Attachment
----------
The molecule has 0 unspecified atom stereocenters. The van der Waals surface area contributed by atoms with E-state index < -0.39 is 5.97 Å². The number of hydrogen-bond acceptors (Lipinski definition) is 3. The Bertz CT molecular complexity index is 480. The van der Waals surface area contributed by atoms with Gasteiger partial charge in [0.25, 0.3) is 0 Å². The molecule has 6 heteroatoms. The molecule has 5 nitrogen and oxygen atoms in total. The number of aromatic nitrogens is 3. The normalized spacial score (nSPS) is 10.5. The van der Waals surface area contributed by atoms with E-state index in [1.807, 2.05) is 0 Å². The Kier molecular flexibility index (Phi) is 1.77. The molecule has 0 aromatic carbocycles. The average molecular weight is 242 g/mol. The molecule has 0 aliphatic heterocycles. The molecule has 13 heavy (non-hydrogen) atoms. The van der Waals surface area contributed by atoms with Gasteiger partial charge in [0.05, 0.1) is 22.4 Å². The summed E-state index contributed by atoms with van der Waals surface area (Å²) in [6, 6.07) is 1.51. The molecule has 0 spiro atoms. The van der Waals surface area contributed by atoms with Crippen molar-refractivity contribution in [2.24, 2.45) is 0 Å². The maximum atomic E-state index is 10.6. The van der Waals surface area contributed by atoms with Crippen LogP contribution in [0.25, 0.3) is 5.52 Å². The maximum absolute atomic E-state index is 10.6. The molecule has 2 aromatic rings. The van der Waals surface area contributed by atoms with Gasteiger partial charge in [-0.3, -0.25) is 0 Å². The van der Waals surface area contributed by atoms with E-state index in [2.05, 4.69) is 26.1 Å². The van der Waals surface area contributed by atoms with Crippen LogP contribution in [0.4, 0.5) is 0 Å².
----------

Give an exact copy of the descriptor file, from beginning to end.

The molecule has 0 unspecified atom stereocenters. The van der Waals surface area contributed by atoms with E-state index < -0.39 is 5.97 Å². The number of hydrogen-bond acceptors (Lipinski definition) is 3. The Bertz CT molecular complexity index is 480. The van der Waals surface area contributed by atoms with Gasteiger partial charge in [0.25, 0.3) is 0 Å². The molecule has 6 heteroatoms. The molecule has 5 nitrogen and oxygen atoms in total. The number of aromatic nitrogens is 3. The normalized spacial score (nSPS) is 10.5. The van der Waals surface area contributed by atoms with E-state index in [1.807, 2.05) is 0 Å². The Kier molecular flexibility index (Phi) is 1.77. The molecule has 0 aromatic carbocycles. The average molecular weight is 242 g/mol. The molecule has 0 aliphatic heterocycles. The molecule has 13 heavy (non-hydrogen) atoms. The van der Waals surface area contributed by atoms with Gasteiger partial charge in [0.05, 0.1) is 22.4 Å². The summed E-state index contributed by atoms with van der Waals surface area (Å²) in [6, 6.07) is 1.51. The molecule has 0 spiro atoms. The van der Waals surface area contributed by atoms with Crippen molar-refractivity contribution in [2.24, 2.45) is 0 Å². The maximum atomic E-state index is 10.6. The van der Waals surface area contributed by atoms with Crippen LogP contribution in [0.25, 0.3) is 5.52 Å². The maximum absolute atomic E-state index is 10.6. The molecule has 2 aromatic rings. The van der Waals surface area contributed by atoms with Gasteiger partial charge in [-0.3, -0.25) is 0 Å². The van der Waals surface area contributed by atoms with E-state index in [2.05, 4.69) is 26.1 Å². The van der Waals surface area contributed by atoms with Crippen LogP contribution in [0.4, 0.5) is 0 Å².